Once I saw mountains angry,
And ranged in battle-front.
Against them stood a little man;
Aye, he was no bigger than my finger.
I laughed, and spoke to one near me,
“Will he prevail?”
“Surely,” replied this other;
“His grandfathers beat them many times.”
Then did I see much virtue in grandfathers —
At least, for the little man
Who stood against the mountains.

Analysis, meaning and summary of Stephen Crane's poem Once I saw mountains angry

5 Comments

  1. Stephan says:

    This poem concerns the fact that we often overlook the task before others, and only acknowledge the successes of those before them. The little man against angry mountains is a joke to the man, and he does not see success in the little man, but when the nieghbooring man acknowledges the other little men that succeded then the man is impressed by the ‘grandfathers’ and still scolds the little man inevetably until the little an can accomplish what his grandfathers have. In short, people are worthless until they accompish something…

  2. Chris says:

    I think the poem points out the daunting task of creating more good than evil in the world. It seems impossible, but with some faith that it will happen, the miraculous prevails. The power of completing this task does not lie within us, but within Jesus Christ who lives in us. While we live in this world that only seeks instant gratification, we can overcome mountains of sin, along with all opposition, with His help.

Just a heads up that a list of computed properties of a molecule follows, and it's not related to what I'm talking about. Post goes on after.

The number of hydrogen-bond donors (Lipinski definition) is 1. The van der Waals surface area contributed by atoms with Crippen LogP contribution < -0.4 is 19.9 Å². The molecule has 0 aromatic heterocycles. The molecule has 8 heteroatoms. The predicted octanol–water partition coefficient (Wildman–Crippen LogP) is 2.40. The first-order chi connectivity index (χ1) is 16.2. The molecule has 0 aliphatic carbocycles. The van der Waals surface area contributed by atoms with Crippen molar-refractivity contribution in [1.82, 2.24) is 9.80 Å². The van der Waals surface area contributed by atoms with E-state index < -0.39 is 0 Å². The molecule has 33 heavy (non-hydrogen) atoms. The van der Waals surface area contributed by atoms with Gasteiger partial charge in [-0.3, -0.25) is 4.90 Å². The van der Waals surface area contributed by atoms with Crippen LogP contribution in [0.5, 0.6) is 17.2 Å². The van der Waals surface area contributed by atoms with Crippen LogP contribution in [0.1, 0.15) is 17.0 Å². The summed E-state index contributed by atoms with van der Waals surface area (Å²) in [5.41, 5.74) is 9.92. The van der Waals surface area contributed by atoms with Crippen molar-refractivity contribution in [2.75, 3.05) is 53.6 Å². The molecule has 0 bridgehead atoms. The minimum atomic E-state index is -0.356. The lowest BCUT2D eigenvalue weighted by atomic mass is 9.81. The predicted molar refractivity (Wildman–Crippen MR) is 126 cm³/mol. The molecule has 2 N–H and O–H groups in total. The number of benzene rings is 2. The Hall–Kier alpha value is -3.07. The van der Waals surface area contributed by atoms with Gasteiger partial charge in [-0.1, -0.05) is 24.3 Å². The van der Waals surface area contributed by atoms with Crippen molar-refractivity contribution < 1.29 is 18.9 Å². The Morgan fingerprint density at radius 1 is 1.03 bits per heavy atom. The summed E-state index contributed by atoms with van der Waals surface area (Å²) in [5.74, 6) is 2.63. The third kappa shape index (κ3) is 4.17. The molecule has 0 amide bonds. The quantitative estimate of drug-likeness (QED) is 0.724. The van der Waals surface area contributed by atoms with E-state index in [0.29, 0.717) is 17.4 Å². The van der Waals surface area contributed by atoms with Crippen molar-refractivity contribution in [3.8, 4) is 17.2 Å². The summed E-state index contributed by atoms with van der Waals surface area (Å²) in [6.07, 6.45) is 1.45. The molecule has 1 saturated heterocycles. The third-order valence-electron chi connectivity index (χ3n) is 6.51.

3. sum1 says:

    i think this poem tells us that size does not matter… and even though he is so small he might still be able to defeat the “mountain” which is a symbol of big and strong people.

  4. micheala says:

    okay,i really enjoyed this poem couse i could relate to it i actually understood it unlike all the other poems they were like gibergaber.lol.

  5. B.E. says:

    I enjoy this poem much, I believe the mountains to be a simple simile. And as for the Grandfather? I say yes

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